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Mars, past and future

Roberto Orosei, Istituto Nazionale di Astrofisica, Italy

Mars is the planet that most closely resembles ours in the Solar System for geology and composition. However, its tenuous atmosphere of carbon dioxide does not shield the surface from cosmic radiation and ultraviolet light, as occurs on Earth, while the greater distance from the Sun means that the average temperature is far below the freezing point of water. Mars is more arid than any terrestrial desert: if all the humidity in the atmosphere condenses, the resulting liquid layer would be only a few tens of microns thick. Most of the water is imprisoned in the polar caps, the volume of which, however, is only a few thousandths of that of the Earth’s oceans.

The first detailed images of the surface of Mars, acquired by American probes of the sixties and seventies of the last century, showed a surface dotted with craters like the Moon’s, but sometimes also modelled by the action of water, especially in the most ancient terrains. The hopes born of this discovery led to the realization of the Viking program of NASA (National Aeronautics and Space Administration), the culmination of which in 1976 was the arrival on the planet’s surface of two probes equipped with experiments to search for life. The results, however, were substantially negative and led to an interruption in the exploration of the planet which lasted over a decade. In spite of the setback, that span of time allowed an in-depth study of the large amount of data collected by the probes and allowed a reconstruction of the history of Mars which is still valid today in its fundamental lines. In the most remote past, Mars was probably endowed with an atmosphere of carbon dioxide much denser than the current one, and the average temperature of the planet was similar to that of Earth due to the greenhouse effect, at least for some time. This would have allowed water, which is believed to have been up to ten times more abundant than today, to be present on the surface in liquid form, with rivers, lakes and, perhaps, seas. The weak gravitational attraction of Mars, whose mass is about a tenth of that of the Earth, however, would have caused the progressive loss of the atmosphere and water to the point of making the surface uninhabitable. The Martian climate may have remained similar to that of the Earth for hundreds of millions of years, a time comparable to that on our planet for the emergence of the first living organisms. This observation leads to a fundamental question, namely whether life could also develop on Mars. The processes that led to the birth of life from the chemicals present on early Earth are not well known. It is therefore not known whether it occurs spontaneously as soon as the conditions are met, or if, on the contrary, it is a rare event, which requires particular conditions that we do not yet understand. Determining whether or not life existed on Mars is therefore the beginning of the search for an answer to the question of whether it is common in the Universe, and whether there are other inhabited worlds besides ours.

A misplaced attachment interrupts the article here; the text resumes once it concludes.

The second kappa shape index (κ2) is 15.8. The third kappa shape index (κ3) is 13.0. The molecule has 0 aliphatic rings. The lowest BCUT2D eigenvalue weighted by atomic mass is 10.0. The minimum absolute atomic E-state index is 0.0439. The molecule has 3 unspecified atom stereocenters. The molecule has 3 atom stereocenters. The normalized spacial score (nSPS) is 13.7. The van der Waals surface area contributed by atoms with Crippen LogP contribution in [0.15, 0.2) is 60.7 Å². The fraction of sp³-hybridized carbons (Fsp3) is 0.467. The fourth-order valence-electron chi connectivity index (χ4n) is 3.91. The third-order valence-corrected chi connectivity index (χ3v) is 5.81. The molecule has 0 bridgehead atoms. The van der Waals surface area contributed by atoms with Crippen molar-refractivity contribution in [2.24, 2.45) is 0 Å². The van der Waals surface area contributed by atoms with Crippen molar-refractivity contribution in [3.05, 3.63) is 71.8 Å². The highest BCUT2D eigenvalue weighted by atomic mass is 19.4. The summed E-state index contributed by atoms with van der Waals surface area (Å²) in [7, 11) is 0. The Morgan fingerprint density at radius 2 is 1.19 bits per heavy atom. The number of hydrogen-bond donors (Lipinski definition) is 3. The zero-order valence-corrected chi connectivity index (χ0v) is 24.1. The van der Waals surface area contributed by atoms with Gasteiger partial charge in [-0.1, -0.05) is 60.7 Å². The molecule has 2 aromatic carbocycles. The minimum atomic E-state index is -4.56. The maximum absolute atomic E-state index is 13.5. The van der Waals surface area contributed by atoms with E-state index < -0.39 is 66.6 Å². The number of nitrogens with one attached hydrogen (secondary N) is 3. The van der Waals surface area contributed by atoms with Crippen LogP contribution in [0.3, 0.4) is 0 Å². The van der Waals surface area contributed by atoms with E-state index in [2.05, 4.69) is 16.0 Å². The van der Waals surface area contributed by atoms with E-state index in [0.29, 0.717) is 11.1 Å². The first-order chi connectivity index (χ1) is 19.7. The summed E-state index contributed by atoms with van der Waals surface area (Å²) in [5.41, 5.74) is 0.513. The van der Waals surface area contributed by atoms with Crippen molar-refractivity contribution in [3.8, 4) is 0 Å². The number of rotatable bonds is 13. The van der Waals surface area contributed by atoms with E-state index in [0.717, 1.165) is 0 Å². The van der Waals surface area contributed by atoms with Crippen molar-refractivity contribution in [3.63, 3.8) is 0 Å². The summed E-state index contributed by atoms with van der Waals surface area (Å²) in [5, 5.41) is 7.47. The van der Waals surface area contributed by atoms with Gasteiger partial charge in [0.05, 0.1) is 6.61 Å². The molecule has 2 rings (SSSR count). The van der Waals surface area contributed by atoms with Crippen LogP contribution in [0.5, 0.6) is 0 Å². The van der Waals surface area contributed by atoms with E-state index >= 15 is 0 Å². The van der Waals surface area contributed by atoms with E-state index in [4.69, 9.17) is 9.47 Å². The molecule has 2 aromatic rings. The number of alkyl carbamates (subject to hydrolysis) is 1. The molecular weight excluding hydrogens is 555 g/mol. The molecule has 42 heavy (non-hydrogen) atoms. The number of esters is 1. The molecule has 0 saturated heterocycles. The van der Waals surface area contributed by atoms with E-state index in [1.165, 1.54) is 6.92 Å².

The first automatic probe to successfully reach Mars after the Viking was the American Mars global surveyor, launched in 1996. In the same year what would become the first rover to travel the surface of another planet, the Sojourner of NASA, was also launched. Since then, over twenty missions from various space agencies have followed, albeit with varying degrees of success, launched by the European Space Agency (ESA), Japan, China, Russia and India. These probes have confirmed the theories on the past history of Mars and provided new information on the events that marked its evolution. Among the many scientific results of these years we recall the measurement of a residual magnetization of the most ancient crust, which indicates how the planet had in the distant past a magnetic field similar to that of the Earth and, perhaps, a plate tectonics; the detection of ice in the ground outside the polar caps, an extensive permafrost that constitutes a potential resource for future human settlers; the discovery of mineral deposits formed in the presence of liquid water, which could be the seabed of ancient seas and preserve fossils of any past bacterial life; the identification of organic molecules in the soil, which, although of probable abiotic origin, could have constituted the starting material for the evolution of life; the presence in the atmosphere of traces of methane, a gas that on Earth is also produced by bacterial activity and whose origin is one of the most debated topics in the study of Mars; the discovery of a saltwater lake below the southern polar cap, which could provide an environment suitable for primitive life forms sheltered from ultraviolet light, cosmic rays and drastic changes in temperature.